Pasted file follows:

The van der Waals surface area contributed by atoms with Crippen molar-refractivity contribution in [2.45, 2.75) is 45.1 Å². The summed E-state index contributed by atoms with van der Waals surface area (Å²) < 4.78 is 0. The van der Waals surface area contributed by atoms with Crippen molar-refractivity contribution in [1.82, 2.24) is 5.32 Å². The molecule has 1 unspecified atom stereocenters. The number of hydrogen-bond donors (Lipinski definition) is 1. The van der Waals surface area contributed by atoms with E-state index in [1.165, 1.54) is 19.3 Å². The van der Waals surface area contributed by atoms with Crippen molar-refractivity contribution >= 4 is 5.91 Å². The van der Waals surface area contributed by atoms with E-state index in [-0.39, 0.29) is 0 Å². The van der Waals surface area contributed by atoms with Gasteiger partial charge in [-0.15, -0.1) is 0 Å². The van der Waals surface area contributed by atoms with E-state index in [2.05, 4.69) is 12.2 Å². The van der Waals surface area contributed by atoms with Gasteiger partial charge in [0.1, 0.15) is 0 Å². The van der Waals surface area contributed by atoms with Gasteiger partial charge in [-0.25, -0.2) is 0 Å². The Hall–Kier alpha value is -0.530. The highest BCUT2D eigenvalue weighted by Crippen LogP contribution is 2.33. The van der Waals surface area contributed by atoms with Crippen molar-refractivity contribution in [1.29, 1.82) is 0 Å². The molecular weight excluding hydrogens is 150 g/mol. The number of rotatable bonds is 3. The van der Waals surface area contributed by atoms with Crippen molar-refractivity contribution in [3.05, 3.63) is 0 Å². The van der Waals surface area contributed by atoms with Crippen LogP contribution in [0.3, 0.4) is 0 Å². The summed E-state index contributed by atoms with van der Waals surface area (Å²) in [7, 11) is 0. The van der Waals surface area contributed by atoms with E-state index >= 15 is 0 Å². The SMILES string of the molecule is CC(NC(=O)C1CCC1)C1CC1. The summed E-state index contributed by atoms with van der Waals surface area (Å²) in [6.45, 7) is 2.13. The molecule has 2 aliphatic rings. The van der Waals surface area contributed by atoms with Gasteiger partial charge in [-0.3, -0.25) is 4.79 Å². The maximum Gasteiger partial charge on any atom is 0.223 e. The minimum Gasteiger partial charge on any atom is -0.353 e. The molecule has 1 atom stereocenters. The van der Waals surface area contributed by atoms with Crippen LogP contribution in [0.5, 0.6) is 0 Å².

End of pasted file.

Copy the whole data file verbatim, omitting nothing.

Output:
The van der Waals surface area contributed by atoms with Crippen molar-refractivity contribution in [2.45, 2.75) is 45.1 Å². The summed E-state index contributed by atoms with van der Waals surface area (Å²) < 4.78 is 0. The van der Waals surface area contributed by atoms with Crippen molar-refractivity contribution in [1.82, 2.24) is 5.32 Å². The molecule has 1 unspecified atom stereocenters. The number of hydrogen-bond donors (Lipinski definition) is 1. The van der Waals surface area contributed by atoms with E-state index in [1.165, 1.54) is 19.3 Å². The van der Waals surface area contributed by atoms with Crippen molar-refractivity contribution >= 4 is 5.91 Å². The van der Waals surface area contributed by atoms with E-state index in [-0.39, 0.29) is 0 Å². The van der Waals surface area contributed by atoms with Gasteiger partial charge in [-0.15, -0.1) is 0 Å². The van der Waals surface area contributed by atoms with E-state index in [2.05, 4.69) is 12.2 Å². The van der Waals surface area contributed by atoms with Gasteiger partial charge in [0.1, 0.15) is 0 Å². The van der Waals surface area contributed by atoms with Gasteiger partial charge in [-0.25, -0.2) is 0 Å². The Hall–Kier alpha value is -0.530. The highest BCUT2D eigenvalue weighted by Crippen LogP contribution is 2.33. The van der Waals surface area contributed by atoms with Crippen molar-refractivity contribution in [1.29, 1.82) is 0 Å². The molecular weight excluding hydrogens is 150 g/mol. The number of rotatable bonds is 3. The van der Waals surface area contributed by atoms with Crippen molar-refractivity contribution in [3.05, 3.63) is 0 Å². The van der Waals surface area contributed by atoms with Crippen LogP contribution in [0.3, 0.4) is 0 Å². The summed E-state index contributed by atoms with van der Waals surface area (Å²) in [7, 11) is 0. The van der Waals surface area contributed by atoms with E-state index >= 15 is 0 Å². The SMILES string of the molecule is CC(NC(=O)C1CCC1)C1CC1. The summed E-state index contributed by atoms with van der Waals surface area (Å²) in [6.45, 7) is 2.13. The molecule has 2 aliphatic rings. The van der Waals surface area contributed by atoms with Gasteiger partial charge in [-0.3, -0.25) is 4.79 Å². The maximum Gasteiger partial charge on any atom is 0.223 e. The minimum Gasteiger partial charge on any atom is -0.353 e. The molecule has 1 atom stereocenters. The van der Waals surface area contributed by atoms with Crippen LogP contribution in [0.5, 0.6) is 0 Å².